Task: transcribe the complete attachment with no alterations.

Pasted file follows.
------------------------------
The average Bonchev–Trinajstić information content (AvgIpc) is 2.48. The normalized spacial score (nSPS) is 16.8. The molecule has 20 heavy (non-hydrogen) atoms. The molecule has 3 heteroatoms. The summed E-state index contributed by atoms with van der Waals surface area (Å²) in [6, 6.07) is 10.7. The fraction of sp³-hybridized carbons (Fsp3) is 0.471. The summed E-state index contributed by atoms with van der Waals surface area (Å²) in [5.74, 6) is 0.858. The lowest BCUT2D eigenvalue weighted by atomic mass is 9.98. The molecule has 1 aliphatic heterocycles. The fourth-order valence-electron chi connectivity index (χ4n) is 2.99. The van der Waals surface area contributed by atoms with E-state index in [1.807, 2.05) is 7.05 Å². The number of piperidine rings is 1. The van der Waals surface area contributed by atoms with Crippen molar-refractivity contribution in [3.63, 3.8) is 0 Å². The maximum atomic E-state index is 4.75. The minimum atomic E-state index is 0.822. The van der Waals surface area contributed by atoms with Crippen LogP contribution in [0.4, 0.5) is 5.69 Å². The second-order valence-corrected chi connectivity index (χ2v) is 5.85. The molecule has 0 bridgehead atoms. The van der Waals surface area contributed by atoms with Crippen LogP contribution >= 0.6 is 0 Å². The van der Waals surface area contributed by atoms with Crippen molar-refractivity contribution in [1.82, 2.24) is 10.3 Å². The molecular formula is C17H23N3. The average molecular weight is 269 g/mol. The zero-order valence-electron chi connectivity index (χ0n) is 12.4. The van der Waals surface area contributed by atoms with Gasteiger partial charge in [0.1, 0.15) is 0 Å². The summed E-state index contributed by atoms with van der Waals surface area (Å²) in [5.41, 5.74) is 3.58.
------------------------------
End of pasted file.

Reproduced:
The average Bonchev–Trinajstić information content (AvgIpc) is 2.48. The normalized spacial score (nSPS) is 16.8. The molecule has 20 heavy (non-hydrogen) atoms. The molecule has 3 heteroatoms. The summed E-state index contributed by atoms with van der Waals surface area (Å²) in [6, 6.07) is 10.7. The fraction of sp³-hybridized carbons (Fsp3) is 0.471. The summed E-state index contributed by atoms with van der Waals surface area (Å²) in [5.74, 6) is 0.858. The lowest BCUT2D eigenvalue weighted by atomic mass is 9.98. The molecule has 1 aliphatic heterocycles. The fourth-order valence-electron chi connectivity index (χ4n) is 2.99. The van der Waals surface area contributed by atoms with E-state index in [1.807, 2.05) is 7.05 Å². The number of piperidine rings is 1. The van der Waals surface area contributed by atoms with Crippen molar-refractivity contribution in [3.63, 3.8) is 0 Å². The maximum atomic E-state index is 4.75. The minimum atomic E-state index is 0.822. The van der Waals surface area contributed by atoms with Crippen LogP contribution in [0.4, 0.5) is 5.69 Å². The second-order valence-corrected chi connectivity index (χ2v) is 5.85. The molecule has 0 bridgehead atoms. The van der Waals surface area contributed by atoms with Crippen LogP contribution >= 0.6 is 0 Å². The van der Waals surface area contributed by atoms with Crippen molar-refractivity contribution in [1.82, 2.24) is 10.3 Å². The molecular formula is C17H23N3. The average molecular weight is 269 g/mol. The zero-order valence-electron chi connectivity index (χ0n) is 12.4. The van der Waals surface area contributed by atoms with Gasteiger partial charge in [0.1, 0.15) is 0 Å². The summed E-state index contributed by atoms with van der Waals surface area (Å²) in [5.41, 5.74) is 3.58.